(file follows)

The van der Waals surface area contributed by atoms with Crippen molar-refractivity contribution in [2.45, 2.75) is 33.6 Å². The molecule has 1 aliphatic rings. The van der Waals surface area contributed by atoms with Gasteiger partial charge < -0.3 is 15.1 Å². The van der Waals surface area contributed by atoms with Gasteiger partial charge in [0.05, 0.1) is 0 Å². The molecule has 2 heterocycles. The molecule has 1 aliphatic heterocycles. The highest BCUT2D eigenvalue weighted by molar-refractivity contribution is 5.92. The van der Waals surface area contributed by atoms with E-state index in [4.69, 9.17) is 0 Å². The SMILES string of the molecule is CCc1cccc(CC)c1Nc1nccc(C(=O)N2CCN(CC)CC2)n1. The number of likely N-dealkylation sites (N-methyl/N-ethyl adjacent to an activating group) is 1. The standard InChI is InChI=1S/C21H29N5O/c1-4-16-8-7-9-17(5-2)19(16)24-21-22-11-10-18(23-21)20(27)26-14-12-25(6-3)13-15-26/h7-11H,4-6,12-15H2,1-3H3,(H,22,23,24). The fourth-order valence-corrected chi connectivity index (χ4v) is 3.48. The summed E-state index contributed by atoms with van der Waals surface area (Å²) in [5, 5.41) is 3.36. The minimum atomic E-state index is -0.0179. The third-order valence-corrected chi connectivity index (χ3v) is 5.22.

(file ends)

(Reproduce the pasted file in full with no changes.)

The van der Waals surface area contributed by atoms with Crippen molar-refractivity contribution in [2.45, 2.75) is 33.6 Å². The molecule has 1 aliphatic rings. The van der Waals surface area contributed by atoms with Gasteiger partial charge < -0.3 is 15.1 Å². The van der Waals surface area contributed by atoms with Gasteiger partial charge in [0.05, 0.1) is 0 Å². The molecule has 2 heterocycles. The molecule has 1 aliphatic heterocycles. The highest BCUT2D eigenvalue weighted by molar-refractivity contribution is 5.92. The van der Waals surface area contributed by atoms with E-state index in [4.69, 9.17) is 0 Å². The SMILES string of the molecule is CCc1cccc(CC)c1Nc1nccc(C(=O)N2CCN(CC)CC2)n1. The number of likely N-dealkylation sites (N-methyl/N-ethyl adjacent to an activating group) is 1. The standard InChI is InChI=1S/C21H29N5O/c1-4-16-8-7-9-17(5-2)19(16)24-21-22-11-10-18(23-21)20(27)26-14-12-25(6-3)13-15-26/h7-11H,4-6,12-15H2,1-3H3,(H,22,23,24). The fourth-order valence-corrected chi connectivity index (χ4v) is 3.48. The summed E-state index contributed by atoms with van der Waals surface area (Å²) in [5, 5.41) is 3.36. The minimum atomic E-state index is -0.0179. The third-order valence-corrected chi connectivity index (χ3v) is 5.22.